Children should be taught about ‘delay of gratification’. For example, if a child is anxious for the attention of a parent or wants something, parents should let the child know that he or she would get it within a stipulated time. However, it is also imperative that parents be truthful and consistent
Most Sri Lankans, irrespective of sex, are not disciplined enough to wait in line at the bank. Most men have this irresistible itch to get into the train and bus before all women and even children. As for the women, they are oblivious to the dimensions of their body parts, invading men’s personal space with their bodies in buses, trains or just any public place. This begs the question, is this what they have reaped with 13 years of education?
Children learn competitiveness at the age of five. Most children can’t work as a team member till they are at the age 10 or 11. Some children handle competition better than most, while others become nervous wrecks. In Sri Lanka children are put into a rat race from grade one. By the time they finish school they cannot help but keep running. Being competitive requires quick decision-making, self-control and discipline. With all our competitive exams these are qualities most school leavers lack. So where has the school system gone wrong?
“Competition is different from competitiveness,” said Physician and author, Dr. Priyanga De Zoysa. “Moreover competing with others is different from competing with oneself.” He explained that great people exhibit competitiveness in the form of competing with oneself. “They raise the bar with regards to their own expectations and aspirations.” He reiterated that this is a positive trend and should be encouraged at school level Sports are another way to inculcate discipline in children at an early age. Board games like Monopoly, for example not only inculcates discipline, it also encourages analytical thinking. “Schools can popularize team sports such as cricket, basketball, netball, hokey and volleyball to inspire team spirit,” said De Zoysa. However, exams such as grade five scholarship exam, Ordinary Level and Advanced Level are inherently competitive. Parents and children hardly have a choice but to become involved in this rat race.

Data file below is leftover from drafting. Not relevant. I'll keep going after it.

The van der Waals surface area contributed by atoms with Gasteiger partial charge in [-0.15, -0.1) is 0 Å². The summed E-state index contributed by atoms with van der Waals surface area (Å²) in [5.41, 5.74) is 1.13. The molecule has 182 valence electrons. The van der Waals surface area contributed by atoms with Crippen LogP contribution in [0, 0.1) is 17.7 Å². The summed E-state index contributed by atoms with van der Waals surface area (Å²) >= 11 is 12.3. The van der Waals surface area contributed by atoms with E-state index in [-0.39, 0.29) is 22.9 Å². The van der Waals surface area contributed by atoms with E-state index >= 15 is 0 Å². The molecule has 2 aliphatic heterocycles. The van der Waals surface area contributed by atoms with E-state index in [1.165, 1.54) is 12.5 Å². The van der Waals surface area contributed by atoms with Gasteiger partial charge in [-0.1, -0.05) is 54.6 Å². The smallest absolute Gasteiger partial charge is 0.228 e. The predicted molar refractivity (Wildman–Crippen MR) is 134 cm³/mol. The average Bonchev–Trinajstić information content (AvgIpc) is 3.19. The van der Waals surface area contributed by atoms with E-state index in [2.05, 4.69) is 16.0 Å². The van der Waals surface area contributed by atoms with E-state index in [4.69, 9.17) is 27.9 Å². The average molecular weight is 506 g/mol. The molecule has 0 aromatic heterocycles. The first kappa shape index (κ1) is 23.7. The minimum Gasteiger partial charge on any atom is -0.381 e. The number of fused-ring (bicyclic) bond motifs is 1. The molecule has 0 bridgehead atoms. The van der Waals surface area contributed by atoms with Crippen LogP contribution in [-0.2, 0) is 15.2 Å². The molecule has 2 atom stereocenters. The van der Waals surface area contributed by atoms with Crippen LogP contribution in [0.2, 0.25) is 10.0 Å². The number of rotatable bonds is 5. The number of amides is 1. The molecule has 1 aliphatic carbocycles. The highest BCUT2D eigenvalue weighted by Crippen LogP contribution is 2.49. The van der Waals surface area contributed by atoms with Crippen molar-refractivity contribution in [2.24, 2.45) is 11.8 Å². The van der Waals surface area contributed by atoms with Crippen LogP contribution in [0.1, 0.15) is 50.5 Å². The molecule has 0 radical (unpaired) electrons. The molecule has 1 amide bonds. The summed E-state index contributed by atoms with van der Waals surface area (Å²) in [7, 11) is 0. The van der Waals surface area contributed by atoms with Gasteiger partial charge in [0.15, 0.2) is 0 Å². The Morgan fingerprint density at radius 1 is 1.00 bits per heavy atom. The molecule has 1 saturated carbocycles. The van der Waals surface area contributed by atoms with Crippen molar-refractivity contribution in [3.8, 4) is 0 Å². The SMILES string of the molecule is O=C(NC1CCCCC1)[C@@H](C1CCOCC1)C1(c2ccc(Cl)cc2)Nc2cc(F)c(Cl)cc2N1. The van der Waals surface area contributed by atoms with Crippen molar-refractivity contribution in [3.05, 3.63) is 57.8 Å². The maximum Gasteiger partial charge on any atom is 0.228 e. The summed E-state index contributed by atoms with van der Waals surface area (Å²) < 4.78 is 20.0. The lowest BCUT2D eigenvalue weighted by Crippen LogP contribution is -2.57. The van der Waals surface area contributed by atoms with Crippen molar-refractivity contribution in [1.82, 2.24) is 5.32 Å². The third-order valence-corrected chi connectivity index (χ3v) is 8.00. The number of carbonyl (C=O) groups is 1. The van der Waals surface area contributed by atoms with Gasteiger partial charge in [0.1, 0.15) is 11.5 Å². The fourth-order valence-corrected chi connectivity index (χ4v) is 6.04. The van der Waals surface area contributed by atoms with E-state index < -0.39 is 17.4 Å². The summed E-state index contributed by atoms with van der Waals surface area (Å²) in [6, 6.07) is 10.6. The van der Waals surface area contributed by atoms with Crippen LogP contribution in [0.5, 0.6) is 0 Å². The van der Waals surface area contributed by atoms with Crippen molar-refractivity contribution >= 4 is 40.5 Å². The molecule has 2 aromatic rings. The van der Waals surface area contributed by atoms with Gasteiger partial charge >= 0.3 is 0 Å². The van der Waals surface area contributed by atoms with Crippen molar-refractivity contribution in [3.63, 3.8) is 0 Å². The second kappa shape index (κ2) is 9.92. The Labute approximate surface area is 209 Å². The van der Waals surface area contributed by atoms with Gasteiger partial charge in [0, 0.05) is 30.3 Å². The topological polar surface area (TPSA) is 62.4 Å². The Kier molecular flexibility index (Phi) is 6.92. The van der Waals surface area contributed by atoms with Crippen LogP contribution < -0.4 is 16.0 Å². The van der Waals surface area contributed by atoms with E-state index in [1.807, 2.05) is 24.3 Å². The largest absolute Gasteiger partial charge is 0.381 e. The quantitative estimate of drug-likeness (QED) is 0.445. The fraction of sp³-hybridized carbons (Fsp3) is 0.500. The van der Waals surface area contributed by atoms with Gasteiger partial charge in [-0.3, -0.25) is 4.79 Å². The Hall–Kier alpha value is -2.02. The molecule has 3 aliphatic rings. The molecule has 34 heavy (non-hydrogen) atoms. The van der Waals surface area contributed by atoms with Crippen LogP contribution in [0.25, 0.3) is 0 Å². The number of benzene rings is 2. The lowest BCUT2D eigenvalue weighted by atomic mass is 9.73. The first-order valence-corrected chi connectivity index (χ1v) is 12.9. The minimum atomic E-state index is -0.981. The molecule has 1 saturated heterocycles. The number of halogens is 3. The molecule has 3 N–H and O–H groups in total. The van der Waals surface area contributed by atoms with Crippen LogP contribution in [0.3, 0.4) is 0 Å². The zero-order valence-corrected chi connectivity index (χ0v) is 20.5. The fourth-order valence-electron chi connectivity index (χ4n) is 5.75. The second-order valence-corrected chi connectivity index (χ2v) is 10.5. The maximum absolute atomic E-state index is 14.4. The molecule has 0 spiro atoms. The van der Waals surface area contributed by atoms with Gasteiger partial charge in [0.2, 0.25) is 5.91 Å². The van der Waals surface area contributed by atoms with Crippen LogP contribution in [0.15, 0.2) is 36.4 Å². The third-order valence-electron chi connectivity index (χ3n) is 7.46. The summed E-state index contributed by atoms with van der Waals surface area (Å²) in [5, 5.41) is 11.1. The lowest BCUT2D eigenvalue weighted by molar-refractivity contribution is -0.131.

“The problem is not in the school system per se,” explained De Zoysa. Parents have different agendas for ‘educating’ their children. “Every parent should ask themselves the question, why a particular child is sitting for an exam.” It is because the child is passionate about the subject or is it to glorify the family name. “If it is the latter, then the child will be dissatisfied.”
De Zoysa reiterated that the education system should let recognize any field that the child is interested in, whether it be art, dance or music, they should be equally appreciated as science and math streams. “And students who take up these streams should be equally appreciated and acknowledged.” He explained that patients are a result of contentment. According to him children who are dissatisfied and discontent as students exhibit lack of discipline later in life. In order to combat this trend De Zoysa suggests a bit of ‘tweaking’ to the education system. Academic burden should definitely be lessened, said De Zoysa, while creating more opportunities to engage in creative work, both in and outside classroom, thereby improving the thought process. Teacher training and revision of syllabi should be adopted in support of this tweaking process.
However, the school system may have little to do with patience or lack of it. Parents should train the child to take turns, to wait until another has finished talking, how not to intrude on adult conversation.
Children should be taught about ‘delay of gratification’. For example, if a child is anxious for the attention of a parent or wants something, parents should the child know that he or she would get it within a stipulated time. However, it is also imperative that parents be truthful and consistent.